One key area rife with problems is lab results. Often, results of lab draws taken in the ED are returned after the patient has been admitted to the floor. If the results come back to the ED instead of being sent to the floor or the admitting physician, they might not make it into the hands of the doctor who is treating the patient. If it is unclear after a transition which physician is to follow up on certain studies, there is a danger that no physician will follow up. One study found that in one of six cases of missed diagnoses, test results had failed to reach the proper clinician.7
As an ED becomes busier, the attentions of the health care professionals become, by definition, more divided. When the provider responsible for signing out a patient is carrying a heavy workload, this workload inevitably can lead to faulty transitions. Not surprisingly, the likelihood of omission of information is higher when the handoff is rushed.
Likewise, an ED physician caring for a great number of patients may be operating based on, and reporting, information that is not current at the time of handoff.8 Another less concrete area in which handoff problems originate is physician bias. Some doctors see their specialty as superior to others, or they are dismissive of another doctor's opinions or recommendations. Bias can create holes in the handoff, as the receiving physician practices selective listening. For example, an internist might not trust the ED staff's ability or judgment.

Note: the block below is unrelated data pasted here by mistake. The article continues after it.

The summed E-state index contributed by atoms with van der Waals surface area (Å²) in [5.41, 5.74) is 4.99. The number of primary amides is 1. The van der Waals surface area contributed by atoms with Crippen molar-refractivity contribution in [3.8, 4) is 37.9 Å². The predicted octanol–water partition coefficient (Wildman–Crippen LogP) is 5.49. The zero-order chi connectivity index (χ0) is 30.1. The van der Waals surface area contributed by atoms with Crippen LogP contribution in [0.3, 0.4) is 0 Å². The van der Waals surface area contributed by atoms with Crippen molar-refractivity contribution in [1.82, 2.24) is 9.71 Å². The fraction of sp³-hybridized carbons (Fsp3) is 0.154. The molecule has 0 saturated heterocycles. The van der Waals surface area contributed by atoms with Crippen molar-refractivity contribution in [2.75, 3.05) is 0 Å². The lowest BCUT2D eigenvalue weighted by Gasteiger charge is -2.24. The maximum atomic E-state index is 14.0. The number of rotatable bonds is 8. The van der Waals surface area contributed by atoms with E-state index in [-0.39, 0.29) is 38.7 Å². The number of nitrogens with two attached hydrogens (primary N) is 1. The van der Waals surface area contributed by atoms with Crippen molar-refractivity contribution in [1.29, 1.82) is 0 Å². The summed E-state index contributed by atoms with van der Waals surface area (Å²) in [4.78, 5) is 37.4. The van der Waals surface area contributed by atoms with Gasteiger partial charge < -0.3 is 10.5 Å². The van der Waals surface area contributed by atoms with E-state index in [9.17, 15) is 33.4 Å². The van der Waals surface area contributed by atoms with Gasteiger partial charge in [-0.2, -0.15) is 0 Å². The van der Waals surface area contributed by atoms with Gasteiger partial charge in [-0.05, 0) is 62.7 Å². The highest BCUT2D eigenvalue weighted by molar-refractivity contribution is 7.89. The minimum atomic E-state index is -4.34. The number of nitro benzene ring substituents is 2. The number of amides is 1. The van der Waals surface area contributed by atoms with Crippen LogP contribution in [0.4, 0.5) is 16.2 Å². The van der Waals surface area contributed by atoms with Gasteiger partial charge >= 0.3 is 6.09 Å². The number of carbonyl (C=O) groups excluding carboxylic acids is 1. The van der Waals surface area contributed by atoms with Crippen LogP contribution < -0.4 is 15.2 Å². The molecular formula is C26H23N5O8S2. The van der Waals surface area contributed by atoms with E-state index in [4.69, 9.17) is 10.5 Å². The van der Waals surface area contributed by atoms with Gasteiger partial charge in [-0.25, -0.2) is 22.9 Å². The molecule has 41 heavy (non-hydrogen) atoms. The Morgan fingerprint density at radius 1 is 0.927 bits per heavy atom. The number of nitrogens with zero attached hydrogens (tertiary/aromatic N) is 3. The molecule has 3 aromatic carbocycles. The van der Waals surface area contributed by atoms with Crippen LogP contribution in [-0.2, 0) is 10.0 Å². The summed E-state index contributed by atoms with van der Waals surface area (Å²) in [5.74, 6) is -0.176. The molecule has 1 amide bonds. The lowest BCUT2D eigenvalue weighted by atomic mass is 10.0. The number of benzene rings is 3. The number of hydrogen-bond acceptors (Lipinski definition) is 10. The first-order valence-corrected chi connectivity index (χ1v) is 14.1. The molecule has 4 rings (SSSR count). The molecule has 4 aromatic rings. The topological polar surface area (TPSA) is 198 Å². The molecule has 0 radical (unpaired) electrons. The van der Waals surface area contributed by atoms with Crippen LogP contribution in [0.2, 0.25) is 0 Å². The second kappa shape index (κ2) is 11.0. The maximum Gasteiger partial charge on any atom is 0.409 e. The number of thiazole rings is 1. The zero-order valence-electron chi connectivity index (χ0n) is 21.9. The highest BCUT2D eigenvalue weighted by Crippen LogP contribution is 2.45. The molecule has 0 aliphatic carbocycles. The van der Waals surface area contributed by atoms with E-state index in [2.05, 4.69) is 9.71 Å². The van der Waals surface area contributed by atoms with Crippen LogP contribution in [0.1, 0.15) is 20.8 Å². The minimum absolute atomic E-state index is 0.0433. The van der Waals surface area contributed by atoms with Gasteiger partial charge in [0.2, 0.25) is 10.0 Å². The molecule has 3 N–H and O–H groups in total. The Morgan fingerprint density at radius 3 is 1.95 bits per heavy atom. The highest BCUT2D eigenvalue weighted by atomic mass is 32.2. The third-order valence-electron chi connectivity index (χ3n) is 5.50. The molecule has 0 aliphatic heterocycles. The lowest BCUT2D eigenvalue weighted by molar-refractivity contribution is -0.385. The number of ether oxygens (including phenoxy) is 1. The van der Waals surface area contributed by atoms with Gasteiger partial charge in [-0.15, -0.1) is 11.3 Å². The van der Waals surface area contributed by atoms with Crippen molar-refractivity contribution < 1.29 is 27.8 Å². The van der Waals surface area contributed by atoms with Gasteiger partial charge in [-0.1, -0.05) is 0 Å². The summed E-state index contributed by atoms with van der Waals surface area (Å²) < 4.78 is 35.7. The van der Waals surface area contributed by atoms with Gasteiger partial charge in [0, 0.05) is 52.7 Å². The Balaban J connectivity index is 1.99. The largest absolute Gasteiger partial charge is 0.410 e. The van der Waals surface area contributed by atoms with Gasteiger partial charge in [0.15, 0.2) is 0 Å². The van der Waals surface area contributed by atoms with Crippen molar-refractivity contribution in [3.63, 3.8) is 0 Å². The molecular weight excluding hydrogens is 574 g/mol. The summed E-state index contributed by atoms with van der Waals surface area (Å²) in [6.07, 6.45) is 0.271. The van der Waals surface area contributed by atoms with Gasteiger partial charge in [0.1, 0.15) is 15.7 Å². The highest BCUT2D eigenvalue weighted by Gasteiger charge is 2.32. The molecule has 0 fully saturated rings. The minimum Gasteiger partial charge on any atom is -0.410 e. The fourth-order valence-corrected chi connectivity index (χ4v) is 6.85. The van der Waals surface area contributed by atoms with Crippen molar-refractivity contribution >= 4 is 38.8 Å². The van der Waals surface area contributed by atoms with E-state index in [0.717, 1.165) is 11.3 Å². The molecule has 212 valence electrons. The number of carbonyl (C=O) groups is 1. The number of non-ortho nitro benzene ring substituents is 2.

Similarly, there can be a dogmatic divide of responsibilities. Some internists expect that emergency physicians will produce definitive diagnoses and provide complete treatment, while some emergency physicians think that their role is to stabilize and dispose of the patient.9
Finally, technology can complicate matters related to the handoff. Medical record format is often the partial culprit in improper information exchanges. As hospitals move toward electronic records, part of the record is often electronic and part is still paper. When a receiving physician sees only one or the other, he can make treatment decisions based on an incomplete picture. Furthermore, reliance on electronic records tends to reduce the "cognitive load" of physicians, making quick recall more difficult.10